Looking for Answers–Hansen adoption disaster


Like anyone connected to the adoption world, I’ve been sickened, shocked, saddened and thinking a LOT about the horrific news story about Torry Hansen who (with her mother, Nancy) put the son she adopted on a plane and sent him back to Russia.

No matter which version of the story you read, you’ll find a common thread.  Horror, yes.  Disbelief, yes.  But also many questions that basically all ask, “Who is to blame?”

  • Torry Hansen and Nancy Hansen?
  • the adoption agency?
  • the homestudy or post-placement social worker?
  • international adoptions in general?
  • United Airlines?
  • a lack of regulations?
  • a lack of pre-adoption education?
  • a lack of pre-placement screening during the homestudy process?
  • incomplete or inaccurate information from the Russian orphanage?

Considering that here at Heart of the Matter Seminars we provide education to adoptive families, you might think that we would emphasize the need for education, more education or better education as the answer.  Of course, we believe education to be invaluable.  Particularly, educational programming that does more than require the participant to be a warm body present for “x number” of hours.  We have long believed that families need to be held accountable for a certain level of understanding of information–this is why we require each participant to meet an 80% benchmark on each of the four quizzes in the Because They Waited program.   This is also why we do not issues certificates to couples and do our best to require parents to complete the program on their own as individuals.

Does any of this guarantee that a  family using Because They Waited would be immune from something crazy like this? Honestly, the answer is “no”.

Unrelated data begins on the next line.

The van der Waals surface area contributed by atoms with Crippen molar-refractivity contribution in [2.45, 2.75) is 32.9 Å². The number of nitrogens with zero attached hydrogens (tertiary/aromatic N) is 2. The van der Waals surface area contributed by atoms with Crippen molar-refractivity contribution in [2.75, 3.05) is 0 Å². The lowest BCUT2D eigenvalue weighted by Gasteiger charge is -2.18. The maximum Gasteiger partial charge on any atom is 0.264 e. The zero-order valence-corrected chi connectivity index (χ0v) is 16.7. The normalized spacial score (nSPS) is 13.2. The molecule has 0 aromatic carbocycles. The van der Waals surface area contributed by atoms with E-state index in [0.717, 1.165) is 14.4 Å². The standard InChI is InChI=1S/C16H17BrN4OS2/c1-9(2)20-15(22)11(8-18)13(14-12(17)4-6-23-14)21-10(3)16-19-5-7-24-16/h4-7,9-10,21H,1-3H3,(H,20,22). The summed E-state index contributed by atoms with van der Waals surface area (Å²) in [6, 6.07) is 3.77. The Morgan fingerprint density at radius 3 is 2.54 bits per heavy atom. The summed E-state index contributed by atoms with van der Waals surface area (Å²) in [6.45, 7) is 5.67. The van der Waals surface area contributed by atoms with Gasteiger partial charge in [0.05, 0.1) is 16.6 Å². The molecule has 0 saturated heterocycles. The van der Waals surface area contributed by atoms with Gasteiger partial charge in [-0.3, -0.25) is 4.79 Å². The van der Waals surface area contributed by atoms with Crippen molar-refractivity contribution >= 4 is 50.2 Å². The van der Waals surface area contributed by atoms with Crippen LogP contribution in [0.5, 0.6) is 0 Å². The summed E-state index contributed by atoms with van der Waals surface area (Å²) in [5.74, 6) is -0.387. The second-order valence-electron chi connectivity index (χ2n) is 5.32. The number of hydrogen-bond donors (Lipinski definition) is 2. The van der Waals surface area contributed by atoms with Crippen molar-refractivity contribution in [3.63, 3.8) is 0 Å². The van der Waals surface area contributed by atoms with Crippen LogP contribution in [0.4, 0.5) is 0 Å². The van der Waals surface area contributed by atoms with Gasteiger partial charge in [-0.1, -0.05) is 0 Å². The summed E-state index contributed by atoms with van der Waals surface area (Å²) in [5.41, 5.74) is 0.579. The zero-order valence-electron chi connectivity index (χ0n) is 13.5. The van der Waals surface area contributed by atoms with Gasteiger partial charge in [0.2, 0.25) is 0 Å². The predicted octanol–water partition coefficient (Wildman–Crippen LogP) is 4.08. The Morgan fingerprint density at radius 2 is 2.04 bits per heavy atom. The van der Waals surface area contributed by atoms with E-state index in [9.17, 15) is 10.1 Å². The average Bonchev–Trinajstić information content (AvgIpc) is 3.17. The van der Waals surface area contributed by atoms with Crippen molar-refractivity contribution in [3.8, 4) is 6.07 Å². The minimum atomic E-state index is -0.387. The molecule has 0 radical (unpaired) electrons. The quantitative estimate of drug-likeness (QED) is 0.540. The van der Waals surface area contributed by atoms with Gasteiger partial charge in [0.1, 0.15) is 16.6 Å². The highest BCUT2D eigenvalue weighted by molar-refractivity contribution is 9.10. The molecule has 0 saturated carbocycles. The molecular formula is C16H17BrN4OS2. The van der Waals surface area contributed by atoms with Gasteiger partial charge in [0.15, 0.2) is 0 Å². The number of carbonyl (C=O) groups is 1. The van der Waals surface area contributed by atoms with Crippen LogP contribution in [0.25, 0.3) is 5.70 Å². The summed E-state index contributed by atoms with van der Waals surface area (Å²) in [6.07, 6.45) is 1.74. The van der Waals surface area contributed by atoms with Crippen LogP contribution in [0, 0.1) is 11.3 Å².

The sad and scary truth is that there is no way to 100% for sure stop something like this from happening again.  If it were possible to create legislation and policy to prevent something tragic like this from happening, child abuse and neglect would be non-existent here in the U.S., in Russia and in every other country of the world.

When something horrible happens like this or abuse and even murder of children adopted internationally it is human nature to call a halt to everything and try to fix it.  I agree that we need to try to learn from this incident and of course we want to shore up weaknesses and flaws in the system.

Unfortunately, I don’t think it is possible for those of us in the United States to completely control for factors that lead to child abuse, neglect and abandonment any more than we can expect Russians (or any other country as a whole) to completely control for these factors.   The truth is that no one can 100% ensure that people don’t choose to do crazy things like put their 7 year old child on an airplane and send them to Russia.

It’s important to remember that the vast majority of children who have been adopted from Russia into the United States are growing up in loving families–my son is one of them.  He is thriving, smart, happy and a blessing to our entire family.  It’s also important to remember that although ideally all children needing homes would find them in their country of origin, it’s simply not always possible and rather than growing up in an orphanage or foster care with no permanent family, international adoption should remain a viable option for these children.

My hope and prayer today is that the Russian government will allow adoptions to proceed while we all work together to look for the answers to “What went wrong?” and “How can we do this better?”

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